There are only a few things in my very nomadic life (in the last 18 years I have lived in 18 houses on 4 different continents) that have been constant. Just before I turned 18, I attended my first ever life drawing class, something a couple of friends and I campaigned for in our year 12 design class. My secondary schooling was poor for anything other than sport. Art was virtually non-existent, but our normal teacher took long service leave, and our fill in, a young and far more enthusiastic and inspired man, helped us convince the school to give us the chance to draw from the model. And, from the first day after school when we stuck brown paper over the windows to prevent curious teenage onlookers, and had our first lesson in life drawing, I was hooked.
For me there is not much that compares to the relaxation and satisfaction I get from a couple of hours of staring at a model and doing fast and furious sketches. I like the quick ones better, when you have 30 seconds, or maybe up to 5 minutes, to get the essence of the model – their pose and personality. The challenge is great. I still remember being horrified at how clumsy my first sketches were of whoever stood before us, and now, 18 years later, I still sometimes want to apologise to the model and ensure them they don’t look anywhere near as old, or round, or lumpy as my sketch. I think it would be possible to spend an entire life drawing the human form, and still, at the end, feel like there was so much to learn.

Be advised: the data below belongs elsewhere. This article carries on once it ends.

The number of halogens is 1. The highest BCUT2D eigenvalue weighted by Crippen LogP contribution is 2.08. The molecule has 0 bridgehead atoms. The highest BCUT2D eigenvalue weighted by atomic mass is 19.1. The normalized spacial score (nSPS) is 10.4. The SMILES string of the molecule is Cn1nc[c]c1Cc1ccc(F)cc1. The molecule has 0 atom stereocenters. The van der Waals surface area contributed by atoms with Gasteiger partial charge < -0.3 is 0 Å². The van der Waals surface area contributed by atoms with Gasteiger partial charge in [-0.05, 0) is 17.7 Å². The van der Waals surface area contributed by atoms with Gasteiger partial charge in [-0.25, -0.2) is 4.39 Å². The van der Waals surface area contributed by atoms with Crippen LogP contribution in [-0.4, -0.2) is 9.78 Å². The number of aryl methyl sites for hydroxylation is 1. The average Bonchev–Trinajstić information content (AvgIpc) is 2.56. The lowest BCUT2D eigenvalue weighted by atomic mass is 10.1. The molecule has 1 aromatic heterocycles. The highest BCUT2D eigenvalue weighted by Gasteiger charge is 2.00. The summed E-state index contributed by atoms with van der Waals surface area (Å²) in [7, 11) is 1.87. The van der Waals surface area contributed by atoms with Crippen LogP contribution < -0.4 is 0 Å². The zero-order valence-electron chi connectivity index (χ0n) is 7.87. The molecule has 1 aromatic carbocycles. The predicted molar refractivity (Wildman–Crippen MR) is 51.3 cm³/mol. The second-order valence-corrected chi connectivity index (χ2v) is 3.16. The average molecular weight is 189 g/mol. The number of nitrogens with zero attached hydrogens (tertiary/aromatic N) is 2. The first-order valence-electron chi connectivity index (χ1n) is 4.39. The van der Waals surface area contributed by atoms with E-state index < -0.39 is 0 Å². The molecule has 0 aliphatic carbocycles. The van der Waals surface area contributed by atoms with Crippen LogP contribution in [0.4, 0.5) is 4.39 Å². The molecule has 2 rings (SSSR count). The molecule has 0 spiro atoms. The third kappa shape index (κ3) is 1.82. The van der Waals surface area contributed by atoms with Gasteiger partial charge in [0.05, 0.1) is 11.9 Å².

In some of the places I have lived, I have managed to find a life drawing class. In the others, where I didn’t, I dreamed of the day when I would again be able to sit with a group of other people and spend two hours just seeing, clearly, what is before us, and trying to somehow capture their essence. In the first place I lived out of home, Warnambool, a town on Victoria’s southern coast, I drew almost everyday and had regular chances to draw. In China, Kenya, Nepal, Mongolia, and Hobart, this was less possible.
Melbourne’s inner north must be home to some of the densest number of life drawing classes of anywhere in the world. I was lucky enough to spend almost three years in a row here, and attended (religiously) one of my favourite life drawing groups every Monday evening in a beautiful room upstairs in an old building off a laneway (so very Melbourne). Here, a small group of us drew together for years. It was magic. When I left and moved to Hobart, I just couldn’t find anything like it.
Now, I’m back in Victoria and often, after work on a Wednesday, I go to a new favourite place – a life drawing class unlike one I have ever before attended – in the beautiful treasure that is the Nicholas Building in inner Melbourne. Life Drawing Melbourne means that every Mon, Tues, and Wed up to 80 people (I actually counted one night) crowd into a beautiful (but not so large) studio. Private space is minimal, but the atmosphere is electric. Lou, who runs it, is not only an artist but an inspired DJ. The music is good. People are friendly. The models are marvelous. And, I sit there blown away with happiness at how wonderful it is that so many people just love to be together and draw.
To end this year, the drawing group held an exhibition “People Drawing People”. The brief was a sketch done during a life drawing session, not of the model but of someone else in class. I was lucky enough, based on popular vote, to win! I am not one to win things. The only other thing I have ever one in my life was when i was about 8 and I won some derwents in a colouring competition. So it was such a surprise and wonderful and encouraging experience to win at something I love so much.
I don’t think I am every happier then in the studio with other people, all drawing.